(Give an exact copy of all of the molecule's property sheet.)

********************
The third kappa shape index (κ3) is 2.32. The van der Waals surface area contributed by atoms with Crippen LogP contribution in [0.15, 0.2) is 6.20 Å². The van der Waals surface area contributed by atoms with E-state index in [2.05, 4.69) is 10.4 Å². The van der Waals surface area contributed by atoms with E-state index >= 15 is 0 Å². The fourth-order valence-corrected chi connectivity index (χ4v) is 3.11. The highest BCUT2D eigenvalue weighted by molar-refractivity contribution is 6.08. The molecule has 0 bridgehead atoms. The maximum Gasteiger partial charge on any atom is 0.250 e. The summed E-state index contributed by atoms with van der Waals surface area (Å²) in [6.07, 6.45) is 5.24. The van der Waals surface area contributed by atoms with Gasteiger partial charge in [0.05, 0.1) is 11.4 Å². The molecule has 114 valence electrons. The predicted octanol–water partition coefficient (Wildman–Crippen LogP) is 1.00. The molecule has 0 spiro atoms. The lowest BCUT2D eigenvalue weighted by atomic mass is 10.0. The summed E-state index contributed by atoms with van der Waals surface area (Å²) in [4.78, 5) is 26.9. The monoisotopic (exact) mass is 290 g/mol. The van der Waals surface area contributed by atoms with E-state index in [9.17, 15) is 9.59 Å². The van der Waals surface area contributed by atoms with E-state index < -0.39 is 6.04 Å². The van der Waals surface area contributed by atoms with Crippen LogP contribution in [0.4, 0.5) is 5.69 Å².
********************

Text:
The third kappa shape index (κ3) is 2.32. The van der Waals surface area contributed by atoms with Crippen LogP contribution in [0.15, 0.2) is 6.20 Å². The van der Waals surface area contributed by atoms with E-state index in [2.05, 4.69) is 10.4 Å². The van der Waals surface area contributed by atoms with E-state index >= 15 is 0 Å². The fourth-order valence-corrected chi connectivity index (χ4v) is 3.11. The highest BCUT2D eigenvalue weighted by molar-refractivity contribution is 6.08. The molecule has 0 bridgehead atoms. The maximum Gasteiger partial charge on any atom is 0.250 e. The summed E-state index contributed by atoms with van der Waals surface area (Å²) in [6.07, 6.45) is 5.24. The van der Waals surface area contributed by atoms with Gasteiger partial charge in [0.05, 0.1) is 11.4 Å². The molecule has 114 valence electrons. The predicted octanol–water partition coefficient (Wildman–Crippen LogP) is 1.00. The molecule has 0 spiro atoms. The lowest BCUT2D eigenvalue weighted by atomic mass is 10.0. The summed E-state index contributed by atoms with van der Waals surface area (Å²) in [4.78, 5) is 26.9. The monoisotopic (exact) mass is 290 g/mol. The van der Waals surface area contributed by atoms with E-state index in [9.17, 15) is 9.59 Å². The van der Waals surface area contributed by atoms with E-state index < -0.39 is 6.04 Å². The van der Waals surface area contributed by atoms with Crippen LogP contribution in [0.4, 0.5) is 5.69 Å².